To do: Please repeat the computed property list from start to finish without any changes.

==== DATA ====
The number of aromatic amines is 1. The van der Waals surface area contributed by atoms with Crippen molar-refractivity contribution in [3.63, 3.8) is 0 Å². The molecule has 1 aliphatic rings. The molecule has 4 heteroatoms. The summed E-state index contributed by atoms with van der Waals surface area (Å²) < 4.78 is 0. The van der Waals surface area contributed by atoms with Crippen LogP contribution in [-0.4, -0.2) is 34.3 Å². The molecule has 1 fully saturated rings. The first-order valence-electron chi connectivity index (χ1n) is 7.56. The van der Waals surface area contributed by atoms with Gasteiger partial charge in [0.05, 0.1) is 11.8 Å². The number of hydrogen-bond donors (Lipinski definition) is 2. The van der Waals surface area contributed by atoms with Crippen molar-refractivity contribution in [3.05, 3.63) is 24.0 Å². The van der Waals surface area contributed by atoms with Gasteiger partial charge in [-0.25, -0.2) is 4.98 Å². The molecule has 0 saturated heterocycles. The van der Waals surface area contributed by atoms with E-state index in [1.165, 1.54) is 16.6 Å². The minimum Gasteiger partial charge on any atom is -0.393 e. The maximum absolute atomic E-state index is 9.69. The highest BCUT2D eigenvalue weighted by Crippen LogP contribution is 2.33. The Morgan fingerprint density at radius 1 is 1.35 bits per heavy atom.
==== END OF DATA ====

The number of aromatic amines is 1. The van der Waals surface area contributed by atoms with Crippen molar-refractivity contribution in [3.63, 3.8) is 0 Å². The molecule has 1 aliphatic rings. The molecule has 4 heteroatoms. The summed E-state index contributed by atoms with van der Waals surface area (Å²) < 4.78 is 0. The van der Waals surface area contributed by atoms with Crippen LogP contribution in [-0.4, -0.2) is 34.3 Å². The molecule has 1 fully saturated rings. The first-order valence-electron chi connectivity index (χ1n) is 7.56. The van der Waals surface area contributed by atoms with Gasteiger partial charge in [0.05, 0.1) is 11.8 Å². The number of hydrogen-bond donors (Lipinski definition) is 2. The van der Waals surface area contributed by atoms with Crippen molar-refractivity contribution in [3.05, 3.63) is 24.0 Å². The van der Waals surface area contributed by atoms with Gasteiger partial charge in [-0.25, -0.2) is 4.98 Å². The molecule has 0 saturated heterocycles. The van der Waals surface area contributed by atoms with E-state index in [1.165, 1.54) is 16.6 Å². The minimum Gasteiger partial charge on any atom is -0.393 e. The maximum absolute atomic E-state index is 9.69. The highest BCUT2D eigenvalue weighted by Crippen LogP contribution is 2.33. The Morgan fingerprint density at radius 1 is 1.35 bits per heavy atom.